Avro 643 “Cadet Mk.II”
[Avro 643 “Cadet Mk.II” (VH-PRU, Ag-25) on display on 5/13/2001 at the Fantasy of Flight Air Museum, Polk City, Florida. (John Shupek photos copyright © 2001 Skytamer Images)]
Avro 643 “Cadet Mk.II” Overview 2
Avro 643 Cadet
The Avro Cadet was a single-engined British biplane trainer designed and built by Avro in the 1930s as a smaller development of the Avro Tutor for civil use.
Design and Development 2
The Avro 631 Cadet was developed in 1931 as a smaller, more economical, derivative of the Avro 621 Tutor military trainer, for flying club or personal use. The first prototype (G-ABRS) flew in October 1931. It was publicly unveiled at the opening of Skegness airfield in May 1932, although by this time, the first orders for the type, for the Irish Army Air Corps, had already been placed and the order for six Avro Cadets delivered.
The Avro 631 Cadet was replaced in production in September 1934 by the improved Avro 643 Cadet, which had a revised rear fuselage with a raised rear seat, retaining the 135 hp Armstrong Siddeley Genet Major 1 engine of the Avro 631. In turn, this formed the basis for the more powerful Avro 643 Mk.II Cadet; it was also strengthened and had improved parachute egress. This model entered service in 1935, and was built in the largest numbers, including 34 fitted with a tail wheel for the Royal Australian Air Force.
Operational History 2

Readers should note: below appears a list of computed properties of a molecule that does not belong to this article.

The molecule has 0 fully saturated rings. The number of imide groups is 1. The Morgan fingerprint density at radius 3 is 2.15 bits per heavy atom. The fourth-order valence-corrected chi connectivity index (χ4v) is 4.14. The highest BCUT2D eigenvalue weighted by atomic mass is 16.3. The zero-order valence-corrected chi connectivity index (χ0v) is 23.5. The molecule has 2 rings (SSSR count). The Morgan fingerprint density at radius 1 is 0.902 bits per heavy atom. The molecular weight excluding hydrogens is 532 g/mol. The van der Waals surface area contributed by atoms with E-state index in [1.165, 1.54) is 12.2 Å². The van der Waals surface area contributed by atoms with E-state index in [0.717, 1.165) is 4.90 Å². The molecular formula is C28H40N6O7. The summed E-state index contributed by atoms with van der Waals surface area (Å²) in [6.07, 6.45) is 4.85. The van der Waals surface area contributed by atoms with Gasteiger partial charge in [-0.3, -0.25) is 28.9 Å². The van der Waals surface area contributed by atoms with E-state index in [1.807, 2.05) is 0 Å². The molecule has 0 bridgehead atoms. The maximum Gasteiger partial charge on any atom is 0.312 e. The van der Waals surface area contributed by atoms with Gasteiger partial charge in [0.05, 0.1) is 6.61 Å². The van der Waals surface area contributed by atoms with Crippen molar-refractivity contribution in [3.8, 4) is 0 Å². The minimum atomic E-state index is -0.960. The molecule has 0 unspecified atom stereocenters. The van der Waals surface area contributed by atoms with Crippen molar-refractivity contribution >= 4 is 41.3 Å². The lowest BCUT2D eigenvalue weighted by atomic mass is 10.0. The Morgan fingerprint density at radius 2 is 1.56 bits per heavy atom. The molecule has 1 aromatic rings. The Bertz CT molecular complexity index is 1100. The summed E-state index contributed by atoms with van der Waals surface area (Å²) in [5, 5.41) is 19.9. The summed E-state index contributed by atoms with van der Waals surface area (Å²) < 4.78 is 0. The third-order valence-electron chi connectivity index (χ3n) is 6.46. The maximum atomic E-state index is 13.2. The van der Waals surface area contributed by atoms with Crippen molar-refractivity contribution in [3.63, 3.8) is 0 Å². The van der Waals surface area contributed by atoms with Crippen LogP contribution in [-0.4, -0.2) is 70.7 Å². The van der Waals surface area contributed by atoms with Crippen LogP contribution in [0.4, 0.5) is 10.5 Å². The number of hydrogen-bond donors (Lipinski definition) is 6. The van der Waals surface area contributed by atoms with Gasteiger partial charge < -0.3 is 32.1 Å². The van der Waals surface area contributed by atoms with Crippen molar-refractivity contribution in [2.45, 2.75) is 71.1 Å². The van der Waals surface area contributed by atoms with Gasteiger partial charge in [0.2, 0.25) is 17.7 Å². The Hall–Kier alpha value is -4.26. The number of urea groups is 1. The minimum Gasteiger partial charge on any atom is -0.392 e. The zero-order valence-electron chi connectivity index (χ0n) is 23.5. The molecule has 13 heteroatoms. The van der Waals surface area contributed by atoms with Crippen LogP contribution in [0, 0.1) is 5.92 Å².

The Cadet, while smaller and more economical than the Tutor, was still more expensive to run than competing two-seat light civil aircraft and was harder to hangar because of its lack of folding wings; so was mainly used as a trainer for flying schools or the military. By far, the largest civil user was Air Service Training Ltd, which operated 17 Avro 631s at Hamble, together with a further four operated by its Hong Kong subsidiary, the Far East Aviation Co. Air Service Training also operated 23 Avro 643 Mk.II Cadets, with both these and the earlier Cadets remaining in service with Reserve Training Schools run by Air Service Training until they were impressed as ATC instructional airframes in 1941.
The other major operator was the RAAF, which acquired 34 Avro 643 Mk.II Cadets, delivered between November 1935 and February 1939. These remained in service until 1946, when the surviving 16 were sold for civil use. Two of these were re-engined in 1963 with 220-hp Jacobs R-755 engines for use as crop sprayers. In the U.K., only two Cadets survived the war.
Avro 631 Cadet: Initial version, powered by Armstrong Siddeley Genet Major I engine, 35 built.
Avro 643 Cadet Mk.II Specifications 3
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